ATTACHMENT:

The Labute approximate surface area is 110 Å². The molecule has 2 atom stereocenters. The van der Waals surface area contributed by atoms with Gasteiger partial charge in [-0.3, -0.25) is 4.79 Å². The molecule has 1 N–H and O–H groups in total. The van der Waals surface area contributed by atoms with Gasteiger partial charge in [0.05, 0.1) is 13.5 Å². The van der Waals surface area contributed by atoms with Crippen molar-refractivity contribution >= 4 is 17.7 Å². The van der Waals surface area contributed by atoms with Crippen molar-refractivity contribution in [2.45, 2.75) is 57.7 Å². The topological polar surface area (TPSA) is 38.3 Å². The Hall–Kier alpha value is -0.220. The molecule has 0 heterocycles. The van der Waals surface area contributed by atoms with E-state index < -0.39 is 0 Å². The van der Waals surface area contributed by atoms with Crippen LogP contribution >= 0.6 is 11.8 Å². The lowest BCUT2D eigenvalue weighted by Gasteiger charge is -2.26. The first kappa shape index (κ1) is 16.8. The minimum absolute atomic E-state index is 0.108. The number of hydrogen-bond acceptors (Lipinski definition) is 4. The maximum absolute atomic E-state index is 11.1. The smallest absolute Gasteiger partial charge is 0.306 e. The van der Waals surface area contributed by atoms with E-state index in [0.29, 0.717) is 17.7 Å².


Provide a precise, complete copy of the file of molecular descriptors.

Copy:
The Labute approximate surface area is 110 Å². The molecule has 2 atom stereocenters. The van der Waals surface area contributed by atoms with Gasteiger partial charge in [-0.3, -0.25) is 4.79 Å². The molecule has 1 N–H and O–H groups in total. The van der Waals surface area contributed by atoms with Gasteiger partial charge in [0.05, 0.1) is 13.5 Å². The van der Waals surface area contributed by atoms with Crippen molar-refractivity contribution >= 4 is 17.7 Å². The van der Waals surface area contributed by atoms with Crippen molar-refractivity contribution in [2.45, 2.75) is 57.7 Å². The topological polar surface area (TPSA) is 38.3 Å². The Hall–Kier alpha value is -0.220. The molecule has 0 heterocycles. The van der Waals surface area contributed by atoms with E-state index < -0.39 is 0 Å². The van der Waals surface area contributed by atoms with Crippen LogP contribution >= 0.6 is 11.8 Å². The lowest BCUT2D eigenvalue weighted by Gasteiger charge is -2.26. The first kappa shape index (κ1) is 16.8. The minimum absolute atomic E-state index is 0.108. The number of hydrogen-bond acceptors (Lipinski definition) is 4. The maximum absolute atomic E-state index is 11.1. The smallest absolute Gasteiger partial charge is 0.306 e. The van der Waals surface area contributed by atoms with E-state index in [0.29, 0.717) is 17.7 Å².